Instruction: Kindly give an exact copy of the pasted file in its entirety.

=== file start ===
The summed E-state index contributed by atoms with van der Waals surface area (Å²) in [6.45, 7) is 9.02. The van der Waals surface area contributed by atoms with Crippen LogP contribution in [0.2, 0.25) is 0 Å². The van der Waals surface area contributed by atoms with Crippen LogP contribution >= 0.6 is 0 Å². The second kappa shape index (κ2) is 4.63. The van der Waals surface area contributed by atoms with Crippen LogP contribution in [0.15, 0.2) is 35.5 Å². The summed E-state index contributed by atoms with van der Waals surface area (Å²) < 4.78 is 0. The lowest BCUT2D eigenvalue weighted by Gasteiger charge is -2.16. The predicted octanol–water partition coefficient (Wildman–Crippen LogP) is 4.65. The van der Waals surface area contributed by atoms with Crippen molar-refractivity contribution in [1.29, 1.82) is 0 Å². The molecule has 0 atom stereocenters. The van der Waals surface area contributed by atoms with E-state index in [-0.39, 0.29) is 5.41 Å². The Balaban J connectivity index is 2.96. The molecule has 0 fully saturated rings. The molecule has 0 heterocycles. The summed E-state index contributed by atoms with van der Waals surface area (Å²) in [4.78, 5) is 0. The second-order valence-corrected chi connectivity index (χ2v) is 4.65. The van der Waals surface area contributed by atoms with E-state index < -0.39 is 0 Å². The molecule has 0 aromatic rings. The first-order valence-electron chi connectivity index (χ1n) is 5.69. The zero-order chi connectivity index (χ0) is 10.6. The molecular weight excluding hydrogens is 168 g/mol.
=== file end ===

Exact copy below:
The summed E-state index contributed by atoms with van der Waals surface area (Å²) in [6.45, 7) is 9.02. The van der Waals surface area contributed by atoms with Crippen LogP contribution in [0.2, 0.25) is 0 Å². The van der Waals surface area contributed by atoms with Crippen LogP contribution >= 0.6 is 0 Å². The second kappa shape index (κ2) is 4.63. The van der Waals surface area contributed by atoms with Crippen LogP contribution in [0.15, 0.2) is 35.5 Å². The summed E-state index contributed by atoms with van der Waals surface area (Å²) < 4.78 is 0. The lowest BCUT2D eigenvalue weighted by Gasteiger charge is -2.16. The predicted octanol–water partition coefficient (Wildman–Crippen LogP) is 4.65. The van der Waals surface area contributed by atoms with Crippen molar-refractivity contribution in [1.29, 1.82) is 0 Å². The molecule has 0 atom stereocenters. The van der Waals surface area contributed by atoms with E-state index in [-0.39, 0.29) is 5.41 Å². The Balaban J connectivity index is 2.96. The molecule has 0 fully saturated rings. The molecule has 0 heterocycles. The summed E-state index contributed by atoms with van der Waals surface area (Å²) in [4.78, 5) is 0. The second-order valence-corrected chi connectivity index (χ2v) is 4.65. The van der Waals surface area contributed by atoms with E-state index < -0.39 is 0 Å². The molecule has 0 aromatic rings. The first-order valence-electron chi connectivity index (χ1n) is 5.69. The zero-order chi connectivity index (χ0) is 10.6. The molecular weight excluding hydrogens is 168 g/mol.